Q&A: BPO Providers delivering Innovation

Interviewing John M. Lutz, General Manager, Managed Business Process Services, IBM Global Technology Services (GTS).

SSON: John, we tend to hear a lot of criticism of BPO providers in that they are not bringing enough innovation to clients, at a time when many see innovation as offering more value, or lower cost. What are you doing at IBM to support your customers in this respect?

John Lutz: You’re right in that innovation is a keyword, at the moment. I think the reason we’ve seen so much interest in this is because of the shift in current economics. It’s challenging everyone, right now. People tend to characterize it as a drive to cost cutting, and honestly, while cost cutting is very often on the agenda with clients these days, I don’t know that it always hasn’t been so. But I’ve seen the urgency increase in a way that has brought an interesting inflection to the conversations we are having with clients.

Historically, BPO has felt like clients were trying to decide which of two doors to open. One of the doors was marked "cost cutting," and the other "transformation." Each of these doors, each decision, was seen as a very distinct choice. "Cost cutting" has historically been driven largely by labor-arbitrage but also by economy of scale, tooling, expertise, etc. It’s often perceived as the less complicated choice, sometimes negatively characterized as somewhat of a knee jerk reaction. And it has been seen as quite distinct from the loftier notion of "transformation," which tends to be associated with more end-to-end kind of work, is perceived as being more elegant, if you like; more sophisticated, more complete, more enduring, and so forth.

What happened was that both clients and providers tended to see the market as falling into one of these two groups. And it’s been like this for a while. I see a middle way, however. Our emphasis has been on retooling our customer engagement and delivery approach in a way that, I hope, will provide what is best for both, with minimal risks for either. The idea, for the client, is to get immediate payback and immediate cost savings without locking them in and thereby preventing them from gaining significant improvement to the process from the supplier. The problem in the past was that the cost cutting door was often associated with a process being taken far away and money saved ... but then concrete was poured around it. In other words, it was seen as somewhat of a one-chance opportunity and you didn’t get to tinker with it to make it better later.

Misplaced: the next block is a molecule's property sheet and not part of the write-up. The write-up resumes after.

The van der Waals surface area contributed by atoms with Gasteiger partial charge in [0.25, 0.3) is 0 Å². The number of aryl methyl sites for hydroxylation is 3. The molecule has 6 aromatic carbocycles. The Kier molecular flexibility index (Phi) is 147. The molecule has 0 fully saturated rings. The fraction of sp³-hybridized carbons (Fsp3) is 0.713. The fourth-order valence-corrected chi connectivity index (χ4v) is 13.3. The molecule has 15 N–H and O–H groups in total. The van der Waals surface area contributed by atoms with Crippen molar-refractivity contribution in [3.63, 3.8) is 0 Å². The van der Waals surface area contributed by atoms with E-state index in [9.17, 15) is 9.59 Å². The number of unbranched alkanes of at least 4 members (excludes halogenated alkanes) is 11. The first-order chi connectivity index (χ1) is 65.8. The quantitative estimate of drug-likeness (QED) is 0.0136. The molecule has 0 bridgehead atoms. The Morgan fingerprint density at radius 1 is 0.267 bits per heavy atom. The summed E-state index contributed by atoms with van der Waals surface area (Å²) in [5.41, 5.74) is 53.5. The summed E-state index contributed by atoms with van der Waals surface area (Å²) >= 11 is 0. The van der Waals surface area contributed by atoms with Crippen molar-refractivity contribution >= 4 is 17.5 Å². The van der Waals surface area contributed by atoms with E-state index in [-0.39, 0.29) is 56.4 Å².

Now, because so many folks are driven by the urgency of cost cutting and the need to get a "save" right away, we’ve had to respond. And we’ve worked hard to come up with a solution that allows for a cost cutting decision now, but also continuous improvement over the terms of a contract. In other words, you can lift it, you can shift it, and then you can continuously improve it. You’re going to get immediate pay back and then we’re going to improve the process. This is where innovation comes in.

We’ve found that by applying some of our assets, and these would be tools we’ve developed in our centers, our research assets and our software assets from other parts of IBM — we’ve been on a software company buying spree for the last few years, we can leverage our unique capabilities to benefit customers. These kinds of innovations function as the engine to allow improvement and retooling over time, as opposed to having to commit to a heavy upfront transformation; and by the way, those long, heavy transformations don’t always have a great track record, either.

SSON: Can you give some specific examples?

John Lutz: There have been a number of instances where we’ve taken researchers with either horizontal or vertical industry expertise and developed bits that can be applied to a solution to significantly affect the way the process works. More often than not this impacts the quality of a process rather than the cost of it.

As an example, IBM is heavily involved with technology for road user charges. We are running some services for intelligent traffic systems around the world, including in Stockholm and we’ll be extending that to London, later this year. One of the things that happened was that we needed to develop a way to sense the movements of the drivers. We developed a set of technologies for optical recognition of the vehicles. The requirement was that it be highly reliable—over 99%—and read while the vehicles were in motion. So we brought our colleagues in from research, who did their magic and used technologies they’ve been working on in the lab—many of which, incidentally, they develop before we know what applications they’ll be applied to. In any case, they were able to use optical recognition to work on the problem of recognizing the vehicles. Why would this be relevant to corporate shared services? It turns out, we’re now using some of the same basic technologies around character recognition to work on claims processing. We’re doing a variety of health care processing work in our centers around the world. Just last night the team was taking me through a new proposal for a provider. It’s a fast growing provider in one of the growth markets, not a West European or North American-based firm. It’s a firm that wants to grow very quickly in one of those growth markets. As part of our solution, we are developing a set of capabilities that involve recognition of forms. We think we have a unique angle here. It’s going to significantly improve workflow and reliability of that workflow with technology and it’s coming straight from research.